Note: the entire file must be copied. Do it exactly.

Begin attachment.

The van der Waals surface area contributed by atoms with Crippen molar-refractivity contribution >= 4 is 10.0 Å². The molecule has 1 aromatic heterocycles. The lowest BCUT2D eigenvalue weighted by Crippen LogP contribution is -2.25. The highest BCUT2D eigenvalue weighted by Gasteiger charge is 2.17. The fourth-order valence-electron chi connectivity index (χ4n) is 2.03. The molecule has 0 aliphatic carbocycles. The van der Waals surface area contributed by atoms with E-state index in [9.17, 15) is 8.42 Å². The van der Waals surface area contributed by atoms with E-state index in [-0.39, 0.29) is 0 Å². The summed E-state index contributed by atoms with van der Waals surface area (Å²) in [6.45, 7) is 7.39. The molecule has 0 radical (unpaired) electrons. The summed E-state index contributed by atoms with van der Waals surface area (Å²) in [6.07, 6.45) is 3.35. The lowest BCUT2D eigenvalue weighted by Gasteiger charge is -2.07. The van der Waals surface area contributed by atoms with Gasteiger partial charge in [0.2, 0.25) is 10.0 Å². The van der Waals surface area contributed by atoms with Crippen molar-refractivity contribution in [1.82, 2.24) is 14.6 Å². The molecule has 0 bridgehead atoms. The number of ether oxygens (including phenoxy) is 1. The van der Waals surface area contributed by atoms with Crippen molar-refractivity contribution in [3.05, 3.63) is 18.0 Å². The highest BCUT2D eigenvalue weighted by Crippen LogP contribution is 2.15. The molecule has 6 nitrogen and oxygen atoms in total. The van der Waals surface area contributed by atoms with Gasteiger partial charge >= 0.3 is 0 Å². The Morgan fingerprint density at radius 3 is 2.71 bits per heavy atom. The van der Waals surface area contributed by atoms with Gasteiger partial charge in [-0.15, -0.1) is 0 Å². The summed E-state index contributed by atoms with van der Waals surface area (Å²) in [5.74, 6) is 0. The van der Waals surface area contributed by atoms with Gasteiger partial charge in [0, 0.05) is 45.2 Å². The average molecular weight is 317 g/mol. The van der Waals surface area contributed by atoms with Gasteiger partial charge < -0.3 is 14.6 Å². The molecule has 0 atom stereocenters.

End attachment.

The van der Waals surface area contributed by atoms with Crippen molar-refractivity contribution >= 4 is 10.0 Å². The molecule has 1 aromatic heterocycles. The lowest BCUT2D eigenvalue weighted by Crippen LogP contribution is -2.25. The highest BCUT2D eigenvalue weighted by Gasteiger charge is 2.17. The fourth-order valence-electron chi connectivity index (χ4n) is 2.03. The molecule has 0 aliphatic carbocycles. The van der Waals surface area contributed by atoms with E-state index in [9.17, 15) is 8.42 Å². The van der Waals surface area contributed by atoms with E-state index in [-0.39, 0.29) is 0 Å². The summed E-state index contributed by atoms with van der Waals surface area (Å²) in [6.45, 7) is 7.39. The molecule has 0 radical (unpaired) electrons. The summed E-state index contributed by atoms with van der Waals surface area (Å²) in [6.07, 6.45) is 3.35. The lowest BCUT2D eigenvalue weighted by Gasteiger charge is -2.07. The van der Waals surface area contributed by atoms with Gasteiger partial charge in [0.2, 0.25) is 10.0 Å². The van der Waals surface area contributed by atoms with Crippen molar-refractivity contribution in [1.82, 2.24) is 14.6 Å². The molecule has 0 bridgehead atoms. The number of ether oxygens (including phenoxy) is 1. The van der Waals surface area contributed by atoms with Crippen molar-refractivity contribution in [3.05, 3.63) is 18.0 Å². The highest BCUT2D eigenvalue weighted by Crippen LogP contribution is 2.15. The molecule has 6 nitrogen and oxygen atoms in total. The van der Waals surface area contributed by atoms with Gasteiger partial charge >= 0.3 is 0 Å². The Morgan fingerprint density at radius 3 is 2.71 bits per heavy atom. The van der Waals surface area contributed by atoms with Gasteiger partial charge in [-0.15, -0.1) is 0 Å². The summed E-state index contributed by atoms with van der Waals surface area (Å²) in [5.74, 6) is 0. The van der Waals surface area contributed by atoms with Gasteiger partial charge in [0, 0.05) is 45.2 Å². The average molecular weight is 317 g/mol. The van der Waals surface area contributed by atoms with Gasteiger partial charge < -0.3 is 14.6 Å². The molecule has 0 atom stereocenters.